Although last week's polls predicted the results, Israeli newspapers didn't offer any pat projections of what Prime Minister Ariel Sharon will do in the aftermath of the rebuke he suffered from his own Likud Party Sunday. Sharon sought the backing of Likud's 193,000 members for his plan to withdraw unilaterally from Gaza. Only 40 percent of Likudniks bothered to vote, but of those who did, 59 percent said "no."
Ha'aretz offered six options for Sharon, ranging from resigning(highly unlikely) to calling for a national referendum or even new elections. As the dust settles, expect to see plenty of mudslinging, as evidenced by a Ma'ariv report that says Sharon may fire his finance minister, former premier Benjamin Netanyahu, due to his refusal to campaign for the disengagement plan. (Sharon's office denied the reports.)
Perhaps the commentators—and the rest of Israelis—were caught off-guard because, as noted in Ma'ariv, this was the first major defeat for Sharon in more than three years as prime minister.
Under the headline, "A Dramatic Defeat," the Jerusalem Post, which had endorsed Sharon's plan, editorialized, "In retrospect, the idea that Sharon could depend on Likud voters to ratify his plan reflected a fair degree of hubris. The plan, after all, is difficult to distinguish from that put forward by Sharon's rival in the 2003 elections."
The grisly roadside murder of a 34-year-old Israeli woman, Tali Hatuel, and her four daughters in Gaza Sunday at the hands of two Palestinian gunmen may have contributed to the higher than expected margin of "no" votes. Ha'aretz reported that Hatuel, who was 7-months pregnant, and her children had planned to spend the day lobbying Likud members to vote against the withdrawal plan, which would have forced them and 7,800 other Israelis to evacuate their homes.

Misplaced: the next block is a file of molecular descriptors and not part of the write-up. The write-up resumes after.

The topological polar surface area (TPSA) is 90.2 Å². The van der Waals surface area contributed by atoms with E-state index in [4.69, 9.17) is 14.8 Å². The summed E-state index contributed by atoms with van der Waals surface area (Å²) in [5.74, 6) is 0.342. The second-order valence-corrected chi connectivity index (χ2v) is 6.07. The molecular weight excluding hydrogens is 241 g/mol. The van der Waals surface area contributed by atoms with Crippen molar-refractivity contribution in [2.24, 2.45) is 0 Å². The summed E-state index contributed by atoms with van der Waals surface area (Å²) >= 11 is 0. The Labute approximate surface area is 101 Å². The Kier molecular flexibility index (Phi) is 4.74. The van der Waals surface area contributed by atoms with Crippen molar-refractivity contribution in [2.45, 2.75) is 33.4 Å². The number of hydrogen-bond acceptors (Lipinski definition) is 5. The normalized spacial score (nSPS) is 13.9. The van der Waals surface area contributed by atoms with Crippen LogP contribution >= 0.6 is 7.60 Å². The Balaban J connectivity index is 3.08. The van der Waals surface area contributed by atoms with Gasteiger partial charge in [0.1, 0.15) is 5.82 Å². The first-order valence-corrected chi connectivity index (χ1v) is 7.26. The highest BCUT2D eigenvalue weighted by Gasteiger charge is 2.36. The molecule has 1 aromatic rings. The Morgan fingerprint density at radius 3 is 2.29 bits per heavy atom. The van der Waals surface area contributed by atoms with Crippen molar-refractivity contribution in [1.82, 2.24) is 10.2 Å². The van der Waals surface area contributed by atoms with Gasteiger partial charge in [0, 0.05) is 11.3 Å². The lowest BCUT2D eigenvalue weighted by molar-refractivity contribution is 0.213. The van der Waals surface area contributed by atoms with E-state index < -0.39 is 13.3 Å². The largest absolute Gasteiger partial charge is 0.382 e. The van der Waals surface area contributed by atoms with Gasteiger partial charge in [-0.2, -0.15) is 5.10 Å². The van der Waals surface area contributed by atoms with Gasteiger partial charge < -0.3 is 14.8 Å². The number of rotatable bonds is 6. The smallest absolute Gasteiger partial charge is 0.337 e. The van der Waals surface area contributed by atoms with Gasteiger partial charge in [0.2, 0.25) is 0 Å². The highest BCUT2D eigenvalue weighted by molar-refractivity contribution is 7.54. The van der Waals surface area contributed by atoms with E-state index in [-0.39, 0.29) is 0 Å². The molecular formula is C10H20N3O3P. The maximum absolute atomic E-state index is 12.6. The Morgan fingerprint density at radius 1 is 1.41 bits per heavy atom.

Ha'aretz compared Sharon's situation to that of his predecessor, Ehud Barak, who lost his parliamentary majority when he decided to attend the Camp David Summit four years ago:
Like Barak, Sharon chose the path of courageous initiative by opting for political concessions, and like his predecessor he incorrectly believed that it was sufficient "to do the right thing" and get a U.S. hug in order to shake off the shackles of the local political apparatus, which has a chronic tendency to pull right. Sharon, like Barak before him, viewed his opponents as a band of dwarfs that could not rise to the hour and take fateful decisions. And Sharon, too, was left without supporters in the moment of truth.
U.S. Relations: President Bush has expressed his disappointment in the results, but Washington—which will continue to support disengagement—views this as an internal Israeli matter.
The Palestinians: The paper wrote that "Arafat can breathe a sigh of relief. Rejection of the disengagement plan will perpetuate the deadlock that is so important to him."
Economic markets: No harm is done by Sharon's defeat, but the paper noted that if there is a sense that he has lost control altogether, the markets will slump immediately.
Finally, Ma'ariv's assessment, shared by others, is that Sharon's political future is threatened by the outcome. The 15-member Shinui faction, the left-leaning component of Sharon's ruling coalition, may bolt, and the opposition Labor Party will push for new elections.